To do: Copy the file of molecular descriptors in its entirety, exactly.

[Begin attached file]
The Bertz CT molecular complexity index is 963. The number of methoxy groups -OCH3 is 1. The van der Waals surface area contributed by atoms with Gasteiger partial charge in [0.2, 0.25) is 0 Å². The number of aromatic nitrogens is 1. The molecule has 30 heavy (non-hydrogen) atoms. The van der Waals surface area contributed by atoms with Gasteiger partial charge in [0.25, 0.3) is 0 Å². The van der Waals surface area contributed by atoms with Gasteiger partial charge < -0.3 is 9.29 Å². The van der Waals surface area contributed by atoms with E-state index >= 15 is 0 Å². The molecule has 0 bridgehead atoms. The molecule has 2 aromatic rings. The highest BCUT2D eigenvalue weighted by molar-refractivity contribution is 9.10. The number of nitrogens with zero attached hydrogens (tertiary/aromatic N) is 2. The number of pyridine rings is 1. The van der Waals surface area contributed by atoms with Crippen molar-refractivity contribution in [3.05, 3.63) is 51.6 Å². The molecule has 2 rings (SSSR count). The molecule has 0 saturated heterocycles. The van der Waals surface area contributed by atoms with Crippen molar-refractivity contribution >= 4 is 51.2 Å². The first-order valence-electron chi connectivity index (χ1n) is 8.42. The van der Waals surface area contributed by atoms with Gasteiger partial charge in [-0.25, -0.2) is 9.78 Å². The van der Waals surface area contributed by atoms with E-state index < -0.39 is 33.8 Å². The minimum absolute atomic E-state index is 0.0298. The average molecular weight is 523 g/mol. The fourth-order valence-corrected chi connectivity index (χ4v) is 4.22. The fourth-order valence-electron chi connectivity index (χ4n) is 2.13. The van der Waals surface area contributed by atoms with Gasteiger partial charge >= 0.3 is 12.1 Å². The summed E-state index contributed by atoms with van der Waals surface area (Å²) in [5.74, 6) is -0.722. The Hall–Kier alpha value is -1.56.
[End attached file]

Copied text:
The Bertz CT molecular complexity index is 963. The number of methoxy groups -OCH3 is 1. The van der Waals surface area contributed by atoms with Gasteiger partial charge in [0.2, 0.25) is 0 Å². The number of aromatic nitrogens is 1. The molecule has 30 heavy (non-hydrogen) atoms. The van der Waals surface area contributed by atoms with Gasteiger partial charge in [0.25, 0.3) is 0 Å². The van der Waals surface area contributed by atoms with Gasteiger partial charge < -0.3 is 9.29 Å². The van der Waals surface area contributed by atoms with E-state index >= 15 is 0 Å². The molecule has 0 bridgehead atoms. The molecule has 2 aromatic rings. The highest BCUT2D eigenvalue weighted by molar-refractivity contribution is 9.10. The number of nitrogens with zero attached hydrogens (tertiary/aromatic N) is 2. The number of pyridine rings is 1. The van der Waals surface area contributed by atoms with Crippen molar-refractivity contribution in [3.05, 3.63) is 51.6 Å². The molecule has 2 rings (SSSR count). The molecule has 0 saturated heterocycles. The van der Waals surface area contributed by atoms with Crippen molar-refractivity contribution >= 4 is 51.2 Å². The first-order valence-electron chi connectivity index (χ1n) is 8.42. The van der Waals surface area contributed by atoms with Gasteiger partial charge in [-0.25, -0.2) is 9.78 Å². The van der Waals surface area contributed by atoms with E-state index < -0.39 is 33.8 Å². The minimum absolute atomic E-state index is 0.0298. The average molecular weight is 523 g/mol. The fourth-order valence-corrected chi connectivity index (χ4v) is 4.22. The fourth-order valence-electron chi connectivity index (χ4n) is 2.13. The van der Waals surface area contributed by atoms with Gasteiger partial charge >= 0.3 is 12.1 Å². The summed E-state index contributed by atoms with van der Waals surface area (Å²) in [5.74, 6) is -0.722. The Hall–Kier alpha value is -1.56.